Three things to watch at American Century Celebrity Golf Championship
Jul 18, 2014 at 12:37a ET
STATELINE, Nev. -- The British Open Championship might have all of the golf world's attention across the pond, but right at the edge of another pond-type body of water between Northern California and Nevada, there's a different type of golf tournament commanding attention. The American Century Celebrity Golf Championship kicks off Friday morning at Edgewood Tahoe Golf Course and some of sports and entertainment's best (John Elway, Rick Rhoden, John Smoltz) and worst (Charles Barkley, Larry the Cable Guy) are in town for an anti-golf tournament of sorts.
You won't see many typical golf fans in collard shirts and visors, but you might see girls in bikinis footballs being tossed from the greens to the beaches. Leave the tradition to the golfers at Royal Liverpool, here are three things to watch for in the more un-traditional golf tournament.
Friday's pairings have a definite theme. There's a super group of legends (Elway, Smoltz and Annika Sorenstam), the backs (Emmitt Smith, Jerome Bettis, Terrell Davis), the kickers and punters (Broncos' Britton Colquitt, Jaguars' Josh Scobee, Bears' Robbie Gould) the NASCAR drivers, the baseball players, the actors -- the list goes on.
There is an entire group of Vinces, as Vinny Del Negro, Vinny Testaverde and Vince Coleman will all play together in the first round. Bode Miller, David Wells and Jim McMahon have all been called the "bad boys" of their respective sports and Barkley, who thinks he is an amateur comedian, is paired with two actual comedians in Larry the Cable Guy and Kevin Nealon.
Once the scores are posted after the first round, the groups will get shuffled and completely random. There's a very good chance that the former Vice President of the United States, Dan Quayle, could end up playing with Barkley at some point this weekend. One can only assume they will talk about Chuck's political aspirations.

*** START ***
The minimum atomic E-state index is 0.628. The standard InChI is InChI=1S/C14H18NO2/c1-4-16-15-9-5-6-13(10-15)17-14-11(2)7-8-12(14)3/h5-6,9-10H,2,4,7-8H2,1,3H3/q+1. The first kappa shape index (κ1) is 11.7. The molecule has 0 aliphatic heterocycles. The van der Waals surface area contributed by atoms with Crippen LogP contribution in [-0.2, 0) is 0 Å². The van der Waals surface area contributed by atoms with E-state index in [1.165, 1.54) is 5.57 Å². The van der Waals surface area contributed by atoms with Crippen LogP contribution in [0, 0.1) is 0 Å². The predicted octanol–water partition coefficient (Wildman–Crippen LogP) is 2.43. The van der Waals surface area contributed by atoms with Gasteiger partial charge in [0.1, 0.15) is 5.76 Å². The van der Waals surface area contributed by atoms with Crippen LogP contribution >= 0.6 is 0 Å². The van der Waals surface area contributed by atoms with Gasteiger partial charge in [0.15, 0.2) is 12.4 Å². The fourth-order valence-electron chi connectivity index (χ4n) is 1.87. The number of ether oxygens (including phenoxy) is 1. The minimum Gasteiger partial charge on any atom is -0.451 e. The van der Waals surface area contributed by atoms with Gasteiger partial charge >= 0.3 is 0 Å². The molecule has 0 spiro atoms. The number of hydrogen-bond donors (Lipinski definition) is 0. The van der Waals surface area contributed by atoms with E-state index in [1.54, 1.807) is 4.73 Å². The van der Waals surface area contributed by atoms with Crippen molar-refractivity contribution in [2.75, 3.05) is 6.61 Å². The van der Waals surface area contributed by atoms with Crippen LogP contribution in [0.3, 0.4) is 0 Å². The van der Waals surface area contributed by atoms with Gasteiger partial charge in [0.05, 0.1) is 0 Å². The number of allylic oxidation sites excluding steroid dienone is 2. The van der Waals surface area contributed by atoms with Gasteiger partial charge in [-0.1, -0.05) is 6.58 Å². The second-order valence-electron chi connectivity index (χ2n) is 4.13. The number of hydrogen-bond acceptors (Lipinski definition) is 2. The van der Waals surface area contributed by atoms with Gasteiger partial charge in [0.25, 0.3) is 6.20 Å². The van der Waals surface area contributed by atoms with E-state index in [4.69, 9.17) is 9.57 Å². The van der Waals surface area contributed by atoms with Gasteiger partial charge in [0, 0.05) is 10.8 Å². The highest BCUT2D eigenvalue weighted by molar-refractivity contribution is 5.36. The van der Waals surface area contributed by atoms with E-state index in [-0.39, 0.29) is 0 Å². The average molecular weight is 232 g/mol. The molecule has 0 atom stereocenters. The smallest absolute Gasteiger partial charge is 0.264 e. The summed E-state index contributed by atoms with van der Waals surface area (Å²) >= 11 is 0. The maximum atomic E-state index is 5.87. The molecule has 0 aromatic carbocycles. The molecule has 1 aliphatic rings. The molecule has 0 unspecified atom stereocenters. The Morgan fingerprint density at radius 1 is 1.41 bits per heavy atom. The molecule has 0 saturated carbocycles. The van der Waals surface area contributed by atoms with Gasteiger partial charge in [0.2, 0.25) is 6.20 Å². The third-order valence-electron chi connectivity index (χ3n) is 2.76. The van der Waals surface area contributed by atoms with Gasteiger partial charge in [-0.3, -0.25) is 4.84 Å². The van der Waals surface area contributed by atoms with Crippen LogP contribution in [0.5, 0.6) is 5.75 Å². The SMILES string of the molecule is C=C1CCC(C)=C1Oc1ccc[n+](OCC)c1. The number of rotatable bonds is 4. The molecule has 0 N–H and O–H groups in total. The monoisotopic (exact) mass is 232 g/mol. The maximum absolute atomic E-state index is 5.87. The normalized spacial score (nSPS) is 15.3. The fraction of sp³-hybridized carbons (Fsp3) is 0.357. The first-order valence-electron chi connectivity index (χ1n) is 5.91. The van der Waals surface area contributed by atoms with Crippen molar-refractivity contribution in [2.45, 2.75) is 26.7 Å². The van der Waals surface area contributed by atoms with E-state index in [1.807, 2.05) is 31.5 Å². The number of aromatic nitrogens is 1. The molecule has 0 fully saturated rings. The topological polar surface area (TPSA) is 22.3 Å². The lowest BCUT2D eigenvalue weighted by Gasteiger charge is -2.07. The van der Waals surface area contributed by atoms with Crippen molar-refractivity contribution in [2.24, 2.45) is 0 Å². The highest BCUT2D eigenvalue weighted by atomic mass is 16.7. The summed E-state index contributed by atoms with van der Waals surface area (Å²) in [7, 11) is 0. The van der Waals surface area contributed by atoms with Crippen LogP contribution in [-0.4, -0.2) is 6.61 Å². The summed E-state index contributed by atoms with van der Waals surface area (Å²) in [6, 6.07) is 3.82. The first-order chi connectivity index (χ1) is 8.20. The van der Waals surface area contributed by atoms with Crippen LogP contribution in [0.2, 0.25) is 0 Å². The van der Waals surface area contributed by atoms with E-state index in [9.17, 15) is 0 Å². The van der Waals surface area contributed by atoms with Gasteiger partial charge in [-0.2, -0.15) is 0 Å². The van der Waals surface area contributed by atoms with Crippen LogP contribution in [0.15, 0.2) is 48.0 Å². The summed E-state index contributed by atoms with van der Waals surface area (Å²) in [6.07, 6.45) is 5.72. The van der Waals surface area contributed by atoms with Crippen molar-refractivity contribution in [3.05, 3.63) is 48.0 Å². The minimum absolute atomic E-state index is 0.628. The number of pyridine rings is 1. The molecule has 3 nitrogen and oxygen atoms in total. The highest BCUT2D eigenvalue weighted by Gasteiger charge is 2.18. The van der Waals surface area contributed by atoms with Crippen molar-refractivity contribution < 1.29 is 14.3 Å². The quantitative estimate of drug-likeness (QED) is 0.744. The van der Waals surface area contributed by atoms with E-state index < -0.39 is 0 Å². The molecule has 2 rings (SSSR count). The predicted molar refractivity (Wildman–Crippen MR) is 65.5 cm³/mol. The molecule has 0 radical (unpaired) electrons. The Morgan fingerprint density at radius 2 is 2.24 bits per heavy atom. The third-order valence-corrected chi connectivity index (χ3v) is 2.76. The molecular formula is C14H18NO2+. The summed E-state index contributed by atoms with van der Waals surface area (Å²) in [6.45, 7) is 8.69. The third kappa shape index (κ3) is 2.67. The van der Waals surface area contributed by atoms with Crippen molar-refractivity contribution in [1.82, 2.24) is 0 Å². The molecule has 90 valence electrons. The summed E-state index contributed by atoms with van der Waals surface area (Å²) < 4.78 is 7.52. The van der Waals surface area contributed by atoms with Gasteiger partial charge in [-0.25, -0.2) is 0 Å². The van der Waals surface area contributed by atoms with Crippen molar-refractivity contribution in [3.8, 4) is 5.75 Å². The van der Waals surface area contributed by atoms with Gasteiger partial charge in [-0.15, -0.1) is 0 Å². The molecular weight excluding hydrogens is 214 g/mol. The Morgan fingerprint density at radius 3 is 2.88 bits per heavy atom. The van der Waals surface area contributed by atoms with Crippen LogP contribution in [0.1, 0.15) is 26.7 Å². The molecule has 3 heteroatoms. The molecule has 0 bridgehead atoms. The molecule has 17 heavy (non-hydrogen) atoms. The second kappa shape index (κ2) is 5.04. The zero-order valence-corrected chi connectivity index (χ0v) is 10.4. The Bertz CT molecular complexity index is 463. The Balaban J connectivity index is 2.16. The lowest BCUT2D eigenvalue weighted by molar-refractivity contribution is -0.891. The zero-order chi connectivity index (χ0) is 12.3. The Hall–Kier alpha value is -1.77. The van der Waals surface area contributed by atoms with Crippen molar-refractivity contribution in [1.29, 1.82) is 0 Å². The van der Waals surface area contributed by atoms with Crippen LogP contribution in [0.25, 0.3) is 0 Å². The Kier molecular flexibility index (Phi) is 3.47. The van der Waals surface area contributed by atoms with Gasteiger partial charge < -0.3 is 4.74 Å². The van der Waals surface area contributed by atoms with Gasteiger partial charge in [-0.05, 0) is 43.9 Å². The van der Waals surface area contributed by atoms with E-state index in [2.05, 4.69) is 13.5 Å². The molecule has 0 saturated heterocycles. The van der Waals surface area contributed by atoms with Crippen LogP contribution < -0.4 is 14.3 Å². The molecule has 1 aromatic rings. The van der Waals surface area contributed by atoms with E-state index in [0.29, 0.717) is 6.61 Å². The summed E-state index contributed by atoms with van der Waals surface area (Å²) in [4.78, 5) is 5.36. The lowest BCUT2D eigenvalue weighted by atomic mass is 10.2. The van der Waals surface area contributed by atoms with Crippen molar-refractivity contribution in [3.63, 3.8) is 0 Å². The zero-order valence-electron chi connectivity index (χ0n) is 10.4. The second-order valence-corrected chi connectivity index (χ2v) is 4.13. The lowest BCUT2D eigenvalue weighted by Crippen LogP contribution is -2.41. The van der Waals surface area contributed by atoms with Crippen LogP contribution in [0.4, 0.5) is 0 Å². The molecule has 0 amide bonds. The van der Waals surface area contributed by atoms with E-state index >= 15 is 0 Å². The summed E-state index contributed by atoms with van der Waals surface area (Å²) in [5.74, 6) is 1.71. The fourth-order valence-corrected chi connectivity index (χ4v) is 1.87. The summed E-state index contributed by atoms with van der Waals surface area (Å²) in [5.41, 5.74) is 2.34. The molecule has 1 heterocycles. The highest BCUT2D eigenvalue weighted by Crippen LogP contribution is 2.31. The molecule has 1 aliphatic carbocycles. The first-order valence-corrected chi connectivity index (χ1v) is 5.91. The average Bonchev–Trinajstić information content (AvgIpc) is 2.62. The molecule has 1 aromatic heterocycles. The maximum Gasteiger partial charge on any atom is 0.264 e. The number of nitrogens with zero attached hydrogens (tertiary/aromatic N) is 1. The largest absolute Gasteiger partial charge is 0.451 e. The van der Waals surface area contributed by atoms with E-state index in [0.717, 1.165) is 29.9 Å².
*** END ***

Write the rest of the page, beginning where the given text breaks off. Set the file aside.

This tournament is typically highlighted by its fantastic weather. With a cool breeze coming off of the lake and favorable temperatures, the weather is never usually an issue.
Unseasonable humidity has hit the area and although the thunder storms so far have been brief, more of them are in the forecast. While a little rain isn't enough to phase Sorenstam or Rhoden -- the actual pros of the group -- the same can't be said for the others.
"A little rain in the air is always a good thing," Sorenstam said. "But hopefully it comes later and might soften up the greens a little bit."
To which Mark Rypien replied, "Is that good or bad?"
She advised him to carry an extra club. Lake Laimbeer, the water hazard that separates the driving range from the 18th green, might see more action than the shore of Lake Tahoe itself.
The dark horses
Chad Pfieffer only has one leg but he thinks he's good enough to play on the PGA Tour. Stephen Curry is known for lighting up the basketball court but he lit up the leaderboard in last year's American Century Championship and Scobee is already being touted for his golf swing.
Sorenstam is the clear favorite and the usual suspects, Billy Joe Tolliver, Rhoden and Rypien, are all in attendance this week but it might finally be the year that a new face steals the show.
Curry nearly did last year and Elway, with several top-10 and even a few second-place finishes in the event but never a win, has become the Phil Mickelson of the ACC.
Pfiefer is an Iraq War veteran that had his left leg amputated above the knee after running over an IED. A former college baseball player, he used sports to heal himself. He became hooked on golf and developed a technique that allowed him swing with a prosthetic leg and has made it his mission to go pro. He thinks he can do it, and he may be right: Pfiefer shot 3-under during his practice round earlier this week.
"As I picked up golf and started to fall in love with it and started to get better and better, it did become a dream of mine to play at a professional level, so I'm working towards that," he said.
It's the biggest crowd he's ever played in front of and he's feeling some pressure. Tolliver, a veteran on the celebrity circuit, gave him some advice.
"He's had people shootin' at him," Tolliver said. "The biggest advice we can give you is, you've had people shooting at you - this is golf. If you miss a shot, they ain't going to shoot at you."